Sep 012010
 

Women and Alzheimers DiseaseDear Readers,

For the last 14 years, in addition to evaluating patients at the Rush Memory Clinic, I have been the “MD in the Field” for many of our community based participatory research studies conducted at the Rush Alzheimer’s Disease Center and the Rush Institute for Aging in Chicago, Illinois.

Over the years performing study related home visits or community presentations, I have been asked by study participants, their family members and neighbors, to provide comments and interpretations on the latest “memory” and Alzheimer’s disease (AD) research studies on women and minorities.

In this monthly blog post, I will focus on (1) women and minority specific health issues as they relate to cognitive health and Alzheimer’s disease, (2) answer questions that are routinely asked of me by patients and community study participants about their cognitive concerns, and (3) highlight the latest cognitive and AD research findings on women and minorities.  Today’s post will focus on Women and Alzheimer’s disease.

It is rare that a day in the field goes by without a woman participant or family member asking me about the latest in “memory” research as it relates to women. The specific question is: “Do women get Alzheimer’s disease more than men?” I don’t find this question surprising as the majority of clinical patients I diagnose with AD, or examine in our clinical trials or cognitive research studies, “just happen” to be women. So, here are a few general facts that you may want to remember the next time you read or hear about research regarding women and Alzheimer’s disease.

1) The population is aging in the United States (and across most of the world) with dementia rates doubling every five years after the age of 65. The most rapid increase will be in those older than 85 years of age, a group that is commonly called the “oldest old.” It is projected based on these trends that the occurrence of AD dementia will increase — nearly tripling by 2050.

2) The average life expectancy is longer for women than men. According to the U.S. Centers for Disease Control and Prevention, a girl born in 2005 is expected to live to age 80, compared to 75 for a boy. Therefore, there will be a higher proportion of women in this oldest age group and these women will be at a much higher risk for developing AD dementia.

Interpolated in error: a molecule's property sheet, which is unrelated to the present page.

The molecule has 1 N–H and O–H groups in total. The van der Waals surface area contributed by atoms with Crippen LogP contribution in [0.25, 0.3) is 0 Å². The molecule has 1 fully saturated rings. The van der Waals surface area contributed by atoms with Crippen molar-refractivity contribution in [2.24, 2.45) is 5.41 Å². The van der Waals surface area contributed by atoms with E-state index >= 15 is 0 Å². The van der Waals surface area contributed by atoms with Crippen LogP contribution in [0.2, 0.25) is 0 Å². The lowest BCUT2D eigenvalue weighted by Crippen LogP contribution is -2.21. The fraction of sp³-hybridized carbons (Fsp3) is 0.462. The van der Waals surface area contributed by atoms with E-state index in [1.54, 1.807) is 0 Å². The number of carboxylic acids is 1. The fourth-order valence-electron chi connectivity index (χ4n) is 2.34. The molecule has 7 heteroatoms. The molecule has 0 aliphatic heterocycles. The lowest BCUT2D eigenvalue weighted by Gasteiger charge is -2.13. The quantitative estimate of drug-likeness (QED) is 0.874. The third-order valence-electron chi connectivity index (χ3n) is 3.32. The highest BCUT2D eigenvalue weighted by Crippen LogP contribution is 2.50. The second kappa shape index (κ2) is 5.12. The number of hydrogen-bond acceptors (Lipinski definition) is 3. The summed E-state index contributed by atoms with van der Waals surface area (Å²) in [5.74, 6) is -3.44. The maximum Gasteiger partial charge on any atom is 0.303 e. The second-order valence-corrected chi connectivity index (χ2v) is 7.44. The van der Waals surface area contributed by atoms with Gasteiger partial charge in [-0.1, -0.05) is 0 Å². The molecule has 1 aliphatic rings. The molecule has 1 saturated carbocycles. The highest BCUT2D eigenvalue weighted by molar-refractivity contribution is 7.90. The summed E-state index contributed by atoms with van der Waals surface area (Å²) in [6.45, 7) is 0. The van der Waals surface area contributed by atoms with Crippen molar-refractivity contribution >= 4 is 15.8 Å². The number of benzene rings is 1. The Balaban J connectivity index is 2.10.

3) Cardiovascular risk factors have been associated with increased likelihood of developing dementia and AD. Recent studies are showing that more women than men struggle with some cardiovascular risk factors, such as obesity, diabetes and hypertension (HTN). For example, the prevalence of HTN is greater in men than in women until age 60, but after age 60, it becomes higher in women. In addition, diabetes, which is increasing in frequency in women compared to men, has been associated with poorer cognitive function and greater decline in those over 65 making women more vulnerable to the development dementia.

4) The debate continues regarding hormone replacement therapy (estrogen) for the prevention of AD dementia. Some studies have found that women who used estrogen hormone therapy before the age of 65 could cut their risk of developing dementia or AD dementia, whereas other studies have suggested that hormone replacement therapy can increase a person’s risk of developing dementia. At this point, most researchers do not believe that there is enough evidence to warrant prescribing estrogen for the prevention of dementia.

5) And last but not least, we must consider “genes.” A recent study showed that a gene variant on the X chromosome may be related to an increased risk of developing AD dementia. Indeed, both women and men with one variant of the gene were at risk, however interestingly, the risk was more pronounced in women with the variant on both X chromosomes. This study is intriguing and more studies are needed to determine just how “big of a risk” it is to have this variant.

Neelum T. Aggarwal, M.D.
Steering Committee Member, ADCS
Associate Professor of Neurological Sciences- Rush University Medical Center
Rush Alzheimer’s Disease Center and Rush Institute for Healthy Aging
This post originally appeared in Alzheimer’s Insights, an ADCS Blog.

References:
www.nia.nih.gov
www.alz.org
Kearney PM, Whelton M, Reynolds N et al. Global burden of hypertension: analysis of worldwide data. Lancet 2005; 365(9455):217-23.
Sowers, JR. Diabetes in elderly and in women: cardiovascular risks. Cardiol Clin 2004; 22:541-51.
Henderson V Aging, estrogens, and episodic memory in women. Cogn Behav Neurol. 2009 Dec; 22(4):205-14.
Crrasquillo MM, Zou F, Pankratz VS et al. Genetic variation in PCDH11X is associated with susceptibility to late-onset Alzheimer’s disease Nat Genet. 2009 Feb;41(2):192-8.

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